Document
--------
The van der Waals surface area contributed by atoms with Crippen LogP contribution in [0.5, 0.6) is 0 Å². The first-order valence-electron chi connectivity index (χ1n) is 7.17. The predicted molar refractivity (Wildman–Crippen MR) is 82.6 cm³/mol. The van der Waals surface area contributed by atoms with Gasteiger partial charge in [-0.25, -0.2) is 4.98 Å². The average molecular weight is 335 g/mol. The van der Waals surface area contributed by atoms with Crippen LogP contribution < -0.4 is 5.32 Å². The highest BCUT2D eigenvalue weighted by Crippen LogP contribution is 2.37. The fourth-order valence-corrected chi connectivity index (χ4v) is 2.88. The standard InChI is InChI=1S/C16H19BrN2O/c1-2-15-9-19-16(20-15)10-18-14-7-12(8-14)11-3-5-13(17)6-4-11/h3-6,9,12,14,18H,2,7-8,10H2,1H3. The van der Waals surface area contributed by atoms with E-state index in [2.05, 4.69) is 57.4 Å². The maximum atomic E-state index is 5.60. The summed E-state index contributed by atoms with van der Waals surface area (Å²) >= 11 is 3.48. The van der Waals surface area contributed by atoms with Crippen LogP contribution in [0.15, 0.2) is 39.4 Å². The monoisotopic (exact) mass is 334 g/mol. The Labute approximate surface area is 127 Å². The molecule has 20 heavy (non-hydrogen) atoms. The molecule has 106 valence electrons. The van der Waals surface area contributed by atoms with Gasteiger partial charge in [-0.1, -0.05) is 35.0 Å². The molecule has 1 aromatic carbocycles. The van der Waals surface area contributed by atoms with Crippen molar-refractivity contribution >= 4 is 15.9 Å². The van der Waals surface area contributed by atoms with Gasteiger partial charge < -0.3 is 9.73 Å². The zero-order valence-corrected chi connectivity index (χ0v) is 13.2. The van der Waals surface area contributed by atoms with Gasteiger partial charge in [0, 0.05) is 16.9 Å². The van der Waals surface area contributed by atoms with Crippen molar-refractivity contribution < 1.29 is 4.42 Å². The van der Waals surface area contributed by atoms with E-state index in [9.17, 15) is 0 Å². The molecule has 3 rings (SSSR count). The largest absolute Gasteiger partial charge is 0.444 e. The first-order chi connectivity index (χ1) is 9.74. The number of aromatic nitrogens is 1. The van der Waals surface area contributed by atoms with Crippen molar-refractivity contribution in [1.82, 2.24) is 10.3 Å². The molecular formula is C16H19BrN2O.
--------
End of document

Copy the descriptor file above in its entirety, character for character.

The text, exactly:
The van der Waals surface area contributed by atoms with Crippen LogP contribution in [0.5, 0.6) is 0 Å². The first-order valence-electron chi connectivity index (χ1n) is 7.17. The predicted molar refractivity (Wildman–Crippen MR) is 82.6 cm³/mol. The van der Waals surface area contributed by atoms with Gasteiger partial charge in [-0.25, -0.2) is 4.98 Å². The average molecular weight is 335 g/mol. The van der Waals surface area contributed by atoms with Crippen LogP contribution < -0.4 is 5.32 Å². The highest BCUT2D eigenvalue weighted by Crippen LogP contribution is 2.37. The fourth-order valence-corrected chi connectivity index (χ4v) is 2.88. The standard InChI is InChI=1S/C16H19BrN2O/c1-2-15-9-19-16(20-15)10-18-14-7-12(8-14)11-3-5-13(17)6-4-11/h3-6,9,12,14,18H,2,7-8,10H2,1H3. The van der Waals surface area contributed by atoms with E-state index in [2.05, 4.69) is 57.4 Å². The maximum atomic E-state index is 5.60. The summed E-state index contributed by atoms with van der Waals surface area (Å²) >= 11 is 3.48. The van der Waals surface area contributed by atoms with Crippen LogP contribution in [0.15, 0.2) is 39.4 Å². The monoisotopic (exact) mass is 334 g/mol. The Labute approximate surface area is 127 Å². The molecule has 20 heavy (non-hydrogen) atoms. The molecule has 106 valence electrons. The van der Waals surface area contributed by atoms with Gasteiger partial charge in [-0.1, -0.05) is 35.0 Å². The molecule has 1 aromatic carbocycles. The van der Waals surface area contributed by atoms with Crippen molar-refractivity contribution >= 4 is 15.9 Å². The van der Waals surface area contributed by atoms with Gasteiger partial charge < -0.3 is 9.73 Å². The zero-order valence-corrected chi connectivity index (χ0v) is 13.2. The van der Waals surface area contributed by atoms with Gasteiger partial charge in [0, 0.05) is 16.9 Å². The van der Waals surface area contributed by atoms with Crippen molar-refractivity contribution < 1.29 is 4.42 Å². The van der Waals surface area contributed by atoms with E-state index in [9.17, 15) is 0 Å². The molecule has 3 rings (SSSR count). The largest absolute Gasteiger partial charge is 0.444 e. The first-order chi connectivity index (χ1) is 9.74. The number of aromatic nitrogens is 1. The van der Waals surface area contributed by atoms with Crippen molar-refractivity contribution in [1.82, 2.24) is 10.3 Å². The molecular formula is C16H19BrN2O.